Published by JRP|Ringier. Edited by Fabrice Stroun. Text by Howie Chen, Bob Nickas.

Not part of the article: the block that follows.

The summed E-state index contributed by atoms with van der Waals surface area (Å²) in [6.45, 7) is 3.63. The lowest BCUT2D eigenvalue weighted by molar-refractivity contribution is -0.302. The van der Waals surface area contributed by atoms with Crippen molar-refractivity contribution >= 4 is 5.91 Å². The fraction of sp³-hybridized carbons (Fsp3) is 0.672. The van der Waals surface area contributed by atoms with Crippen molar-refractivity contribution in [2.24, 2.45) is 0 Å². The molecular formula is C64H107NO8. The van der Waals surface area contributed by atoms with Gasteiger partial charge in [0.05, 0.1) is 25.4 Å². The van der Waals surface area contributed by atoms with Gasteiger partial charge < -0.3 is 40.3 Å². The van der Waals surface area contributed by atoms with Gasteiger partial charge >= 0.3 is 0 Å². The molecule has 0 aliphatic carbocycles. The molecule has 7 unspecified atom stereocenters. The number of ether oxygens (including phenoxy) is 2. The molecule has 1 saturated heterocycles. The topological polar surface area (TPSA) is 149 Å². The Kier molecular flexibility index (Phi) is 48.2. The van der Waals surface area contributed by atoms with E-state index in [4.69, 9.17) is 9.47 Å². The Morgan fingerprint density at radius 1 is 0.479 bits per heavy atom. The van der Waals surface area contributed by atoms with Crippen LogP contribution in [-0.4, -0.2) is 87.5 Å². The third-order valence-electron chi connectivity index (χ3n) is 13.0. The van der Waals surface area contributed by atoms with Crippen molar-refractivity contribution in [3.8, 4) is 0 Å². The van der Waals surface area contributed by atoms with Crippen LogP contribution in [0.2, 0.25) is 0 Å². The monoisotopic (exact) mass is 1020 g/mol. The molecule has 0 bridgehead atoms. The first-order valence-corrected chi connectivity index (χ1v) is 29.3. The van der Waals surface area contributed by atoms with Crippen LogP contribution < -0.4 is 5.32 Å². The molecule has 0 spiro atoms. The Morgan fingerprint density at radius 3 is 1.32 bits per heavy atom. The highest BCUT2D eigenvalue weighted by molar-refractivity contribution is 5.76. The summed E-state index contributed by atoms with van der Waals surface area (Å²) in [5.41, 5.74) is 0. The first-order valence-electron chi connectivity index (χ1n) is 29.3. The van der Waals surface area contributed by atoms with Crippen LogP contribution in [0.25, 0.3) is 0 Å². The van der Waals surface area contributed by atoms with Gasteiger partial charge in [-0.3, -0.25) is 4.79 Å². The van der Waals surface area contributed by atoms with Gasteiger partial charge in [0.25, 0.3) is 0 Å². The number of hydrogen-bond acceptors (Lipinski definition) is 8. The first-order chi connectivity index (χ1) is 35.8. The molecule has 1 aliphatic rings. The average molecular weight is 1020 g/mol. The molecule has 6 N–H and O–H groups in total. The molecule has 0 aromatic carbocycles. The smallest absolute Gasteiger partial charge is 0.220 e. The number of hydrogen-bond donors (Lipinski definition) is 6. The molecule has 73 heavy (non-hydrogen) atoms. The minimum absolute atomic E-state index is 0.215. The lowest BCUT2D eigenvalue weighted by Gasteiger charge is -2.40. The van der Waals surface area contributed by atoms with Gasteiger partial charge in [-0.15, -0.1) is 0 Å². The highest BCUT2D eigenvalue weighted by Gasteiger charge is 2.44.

This is the first monograph on the work of New York–based Virginia Overton (born 1971), which comprises installation, sculpture and photography, often made in response to a particular space. Through a process of trial and error, she creates sculpture that is "performative," sometimes obstructing, bisecting, dividing or joining the architecture of a space with works that are both dramatic and minimal in feel. Infused with an ethos of economy, Overton's practice favors elemental materials, frequently recycled objects that are found on site or things discovered in the environs of the exhibition space. More commonly associated with architecture, construction work, or farming, materials such as wood, metal, Perspex and fluorescent lighting are thus cut, bent and hammered into works that talk about the way their materials have been used. While Overton's work is clearly in dialogue with Minimalist sculpture, and, in particular, with the work of both Donald Judd and Richard Serra, it also deals with the transformation of architectural space.